for-phone-onlyfor-tablet-portrait-upfor-tablet-landscape-upfor-desktop-upfor-wide-desktop-up
On The Case

FTC is hoping to catch ghosts in new COVID consumer fraud case

(Reuters) - The Federal Trade Commission detailed a truly black-hearted alleged fraud scheme in a complaint and motion for a temporary restraining order filed Wednesday in federal court in Akron, Ohio.

The alleged fraudsters, according to the FTC’s filings, set up websites under more than two different names, purporting to sell hard-to-find Clorox and Lysol products. Ads for the websites would show up in pop-ups and in Google searches, offering discounts on the sought-after disinfectants. When customers went to the sites, they saw pictures of Clorox and Lysol products, complete with the companies’ logos. When customers paid, often by PayPal, they received confirmation emails and links to track their packages.

You can guess what happened: The packages didn’t arrive, or, when they did, turned out to contain some other product instead of the requested disinfectants. (One customer, cited in a declaration from an FTC inspector, reported receiving a hair tie.) Those tracking links turned out to be for unrelated packages, some non-existent, some already received. Phone calls to the numbers listed on the websites went unanswered. Emails bounced back. PayPal accounts that had received payments were shut down days after they were opened. And the only physical address associated with the websites turned out to belong to an unrelated business in Hudson, Ohio.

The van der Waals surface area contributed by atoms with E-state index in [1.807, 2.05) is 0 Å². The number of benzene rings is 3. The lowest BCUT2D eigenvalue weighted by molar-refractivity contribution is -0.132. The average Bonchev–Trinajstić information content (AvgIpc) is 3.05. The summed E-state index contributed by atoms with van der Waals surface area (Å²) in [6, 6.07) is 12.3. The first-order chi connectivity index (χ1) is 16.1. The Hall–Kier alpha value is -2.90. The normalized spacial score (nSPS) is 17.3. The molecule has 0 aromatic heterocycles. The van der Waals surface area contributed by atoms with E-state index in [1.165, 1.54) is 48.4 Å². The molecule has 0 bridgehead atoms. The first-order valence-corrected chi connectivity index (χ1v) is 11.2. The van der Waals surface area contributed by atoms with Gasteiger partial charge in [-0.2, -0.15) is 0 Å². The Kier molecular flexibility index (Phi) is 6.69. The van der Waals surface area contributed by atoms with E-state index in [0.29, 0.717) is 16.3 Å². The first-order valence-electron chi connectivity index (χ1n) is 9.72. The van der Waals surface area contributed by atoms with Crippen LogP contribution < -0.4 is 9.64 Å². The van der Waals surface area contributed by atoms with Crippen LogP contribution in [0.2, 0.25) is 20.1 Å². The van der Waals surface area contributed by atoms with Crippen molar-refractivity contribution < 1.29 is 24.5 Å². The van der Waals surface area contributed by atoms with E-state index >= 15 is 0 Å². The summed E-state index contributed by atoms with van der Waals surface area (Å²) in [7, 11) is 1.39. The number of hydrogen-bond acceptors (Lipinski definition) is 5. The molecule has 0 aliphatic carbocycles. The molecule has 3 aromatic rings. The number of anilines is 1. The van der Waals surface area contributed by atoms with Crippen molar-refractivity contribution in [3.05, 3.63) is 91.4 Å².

Consumers complained in droves to the FTC and the Akron Better Business Bureau. The FTC investigated hundreds of reports from fleeced customers across the country between July and October. So did a BBB investigator. But they couldn’t find an actual person or group of people behind the alleged scheme. The FTC’s investigators amassed a list of about 50 emails associated with the websites, some apparently based in Russia and others with records written in Chinese. But the alleged scamsters were smart: They’d open and shut PayPal accounts fast, processing less than $20,000 per account, to make it tough to track them down.

What’s the FTC to do when it doesn’t know who to sue?

Bring a case against “one or more unknown parties,” that’s what. The government’s filings yesterday make clear that it has not identified the people running the alleged Clorox and Lysol scam, despite investigators following the obvious trails. Nevertheless, the FTC asked U.S. District Judge Sara Lioi of Akron to shut down the defendants’ websites and freeze their assets. On Thursday, the judge granted the commission’s motion for a temporary restraining order.

I asked the FTC why it brought a case against defendants it cannot identify. The commission said it felt compelled to stop alleged scammers who are taking advantage of consumers in the midst of the pandemic. Judge Lioi’s order, after all, enjoins not just the unknown website operators but also the search engines, social media sites and internet marketing companies that have enabled the unknown defendants. The order also instructs those businesses to notify the FTC if they hear from the alleged fraudsters. Ultimately, the FTC said, the goal is to use the litigation to gather enough information to identify the defendants.

That’s what happened when the FTC sued unknown defendants in 2009 for operating websites that duped consumers into paying for mortgage modification services that the federal government was offering for free. The commission filed its suit and TRO motion in May. By July, it had identified eight actual defendants. And by June 2010, it had obtained a settlement banning 16 marketers from offering mortgage modifications and requiring one of them to pay $11.4 million.

Perhaps this week’s suit will produce similar results. In the meantime, if you see an ad for cheap Clorox wipes or Lysol sprays, think twice or three times before you click.

for-phone-onlyfor-tablet-portrait-upfor-tablet-landscape-upfor-desktop-upfor-wide-desktop-up